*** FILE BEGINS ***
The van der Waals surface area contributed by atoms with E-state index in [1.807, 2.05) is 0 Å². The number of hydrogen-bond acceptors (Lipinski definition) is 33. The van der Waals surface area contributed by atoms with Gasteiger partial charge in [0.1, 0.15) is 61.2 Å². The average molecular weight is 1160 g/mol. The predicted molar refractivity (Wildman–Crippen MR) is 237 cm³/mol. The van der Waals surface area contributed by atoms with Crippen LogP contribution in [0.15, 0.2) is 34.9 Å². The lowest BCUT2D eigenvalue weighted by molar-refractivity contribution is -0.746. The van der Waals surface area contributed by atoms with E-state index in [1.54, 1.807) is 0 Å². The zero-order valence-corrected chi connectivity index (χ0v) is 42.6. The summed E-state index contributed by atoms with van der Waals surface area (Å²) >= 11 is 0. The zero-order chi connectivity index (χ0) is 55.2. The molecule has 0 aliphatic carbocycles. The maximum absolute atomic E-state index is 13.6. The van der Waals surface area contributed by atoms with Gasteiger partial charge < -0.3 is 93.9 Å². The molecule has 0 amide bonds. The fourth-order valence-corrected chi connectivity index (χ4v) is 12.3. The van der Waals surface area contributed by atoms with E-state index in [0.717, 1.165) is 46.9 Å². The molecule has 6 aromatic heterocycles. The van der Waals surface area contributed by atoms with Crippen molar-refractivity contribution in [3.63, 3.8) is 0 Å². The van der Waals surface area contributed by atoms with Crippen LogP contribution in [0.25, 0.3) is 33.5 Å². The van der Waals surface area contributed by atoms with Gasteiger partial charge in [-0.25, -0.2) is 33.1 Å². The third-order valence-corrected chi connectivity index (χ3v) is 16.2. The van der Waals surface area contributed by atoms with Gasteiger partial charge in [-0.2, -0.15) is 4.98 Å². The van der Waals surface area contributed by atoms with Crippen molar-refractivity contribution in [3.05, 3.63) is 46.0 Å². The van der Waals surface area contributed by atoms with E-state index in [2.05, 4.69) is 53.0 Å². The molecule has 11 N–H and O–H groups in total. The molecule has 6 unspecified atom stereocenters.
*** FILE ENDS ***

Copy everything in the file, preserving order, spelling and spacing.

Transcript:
The van der Waals surface area contributed by atoms with E-state index in [1.807, 2.05) is 0 Å². The number of hydrogen-bond acceptors (Lipinski definition) is 33. The van der Waals surface area contributed by atoms with Gasteiger partial charge in [0.1, 0.15) is 61.2 Å². The average molecular weight is 1160 g/mol. The predicted molar refractivity (Wildman–Crippen MR) is 237 cm³/mol. The van der Waals surface area contributed by atoms with Crippen LogP contribution in [0.15, 0.2) is 34.9 Å². The lowest BCUT2D eigenvalue weighted by molar-refractivity contribution is -0.746. The van der Waals surface area contributed by atoms with E-state index in [1.54, 1.807) is 0 Å². The zero-order valence-corrected chi connectivity index (χ0v) is 42.6. The summed E-state index contributed by atoms with van der Waals surface area (Å²) >= 11 is 0. The zero-order chi connectivity index (χ0) is 55.2. The molecule has 0 aliphatic carbocycles. The maximum absolute atomic E-state index is 13.6. The van der Waals surface area contributed by atoms with Gasteiger partial charge < -0.3 is 93.9 Å². The molecule has 0 amide bonds. The fourth-order valence-corrected chi connectivity index (χ4v) is 12.3. The van der Waals surface area contributed by atoms with E-state index in [0.717, 1.165) is 46.9 Å². The molecule has 6 aromatic heterocycles. The van der Waals surface area contributed by atoms with Crippen molar-refractivity contribution in [3.63, 3.8) is 0 Å². The van der Waals surface area contributed by atoms with Crippen LogP contribution in [0.25, 0.3) is 33.5 Å². The van der Waals surface area contributed by atoms with Gasteiger partial charge in [-0.25, -0.2) is 33.1 Å². The third-order valence-corrected chi connectivity index (χ3v) is 16.2. The van der Waals surface area contributed by atoms with Gasteiger partial charge in [-0.2, -0.15) is 4.98 Å². The van der Waals surface area contributed by atoms with Crippen molar-refractivity contribution in [3.05, 3.63) is 46.0 Å². The van der Waals surface area contributed by atoms with E-state index in [2.05, 4.69) is 53.0 Å². The molecule has 11 N–H and O–H groups in total. The molecule has 6 unspecified atom stereocenters.